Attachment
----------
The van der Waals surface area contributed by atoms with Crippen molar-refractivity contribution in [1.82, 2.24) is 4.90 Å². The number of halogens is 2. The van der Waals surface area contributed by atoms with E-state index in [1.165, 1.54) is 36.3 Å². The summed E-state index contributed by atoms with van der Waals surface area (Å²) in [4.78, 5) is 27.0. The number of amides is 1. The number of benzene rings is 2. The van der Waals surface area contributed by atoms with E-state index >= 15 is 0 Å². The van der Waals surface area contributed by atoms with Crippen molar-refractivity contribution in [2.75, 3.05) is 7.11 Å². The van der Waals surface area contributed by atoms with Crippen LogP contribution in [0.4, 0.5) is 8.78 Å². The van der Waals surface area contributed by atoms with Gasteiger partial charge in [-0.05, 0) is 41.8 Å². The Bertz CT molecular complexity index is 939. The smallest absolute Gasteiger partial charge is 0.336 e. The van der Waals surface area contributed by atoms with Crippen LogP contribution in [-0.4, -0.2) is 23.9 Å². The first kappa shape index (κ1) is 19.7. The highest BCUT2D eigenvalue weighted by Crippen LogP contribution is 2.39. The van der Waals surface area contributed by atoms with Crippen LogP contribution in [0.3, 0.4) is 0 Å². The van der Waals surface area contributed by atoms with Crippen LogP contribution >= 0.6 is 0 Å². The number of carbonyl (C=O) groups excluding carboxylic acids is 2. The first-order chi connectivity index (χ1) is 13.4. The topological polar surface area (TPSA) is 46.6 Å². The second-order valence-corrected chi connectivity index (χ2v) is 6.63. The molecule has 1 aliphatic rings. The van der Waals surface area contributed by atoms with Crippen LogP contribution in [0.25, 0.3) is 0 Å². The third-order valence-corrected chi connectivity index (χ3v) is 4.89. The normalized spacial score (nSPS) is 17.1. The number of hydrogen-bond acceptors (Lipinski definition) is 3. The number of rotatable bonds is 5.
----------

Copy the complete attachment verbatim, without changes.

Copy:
The van der Waals surface area contributed by atoms with Crippen molar-refractivity contribution in [1.82, 2.24) is 4.90 Å². The number of halogens is 2. The van der Waals surface area contributed by atoms with E-state index in [1.165, 1.54) is 36.3 Å². The summed E-state index contributed by atoms with van der Waals surface area (Å²) in [4.78, 5) is 27.0. The number of amides is 1. The number of benzene rings is 2. The van der Waals surface area contributed by atoms with E-state index >= 15 is 0 Å². The van der Waals surface area contributed by atoms with Crippen molar-refractivity contribution in [2.75, 3.05) is 7.11 Å². The van der Waals surface area contributed by atoms with Crippen LogP contribution in [0.4, 0.5) is 8.78 Å². The van der Waals surface area contributed by atoms with Gasteiger partial charge in [-0.05, 0) is 41.8 Å². The Bertz CT molecular complexity index is 939. The smallest absolute Gasteiger partial charge is 0.336 e. The van der Waals surface area contributed by atoms with Crippen LogP contribution in [-0.4, -0.2) is 23.9 Å². The first kappa shape index (κ1) is 19.7. The highest BCUT2D eigenvalue weighted by Crippen LogP contribution is 2.39. The van der Waals surface area contributed by atoms with Crippen LogP contribution in [0.3, 0.4) is 0 Å². The van der Waals surface area contributed by atoms with Crippen LogP contribution >= 0.6 is 0 Å². The number of carbonyl (C=O) groups excluding carboxylic acids is 2. The first-order chi connectivity index (χ1) is 13.4. The topological polar surface area (TPSA) is 46.6 Å². The second-order valence-corrected chi connectivity index (χ2v) is 6.63. The molecule has 1 aliphatic rings. The van der Waals surface area contributed by atoms with Crippen LogP contribution in [0.25, 0.3) is 0 Å². The third-order valence-corrected chi connectivity index (χ3v) is 4.89. The normalized spacial score (nSPS) is 17.1. The number of hydrogen-bond acceptors (Lipinski definition) is 3. The number of rotatable bonds is 5.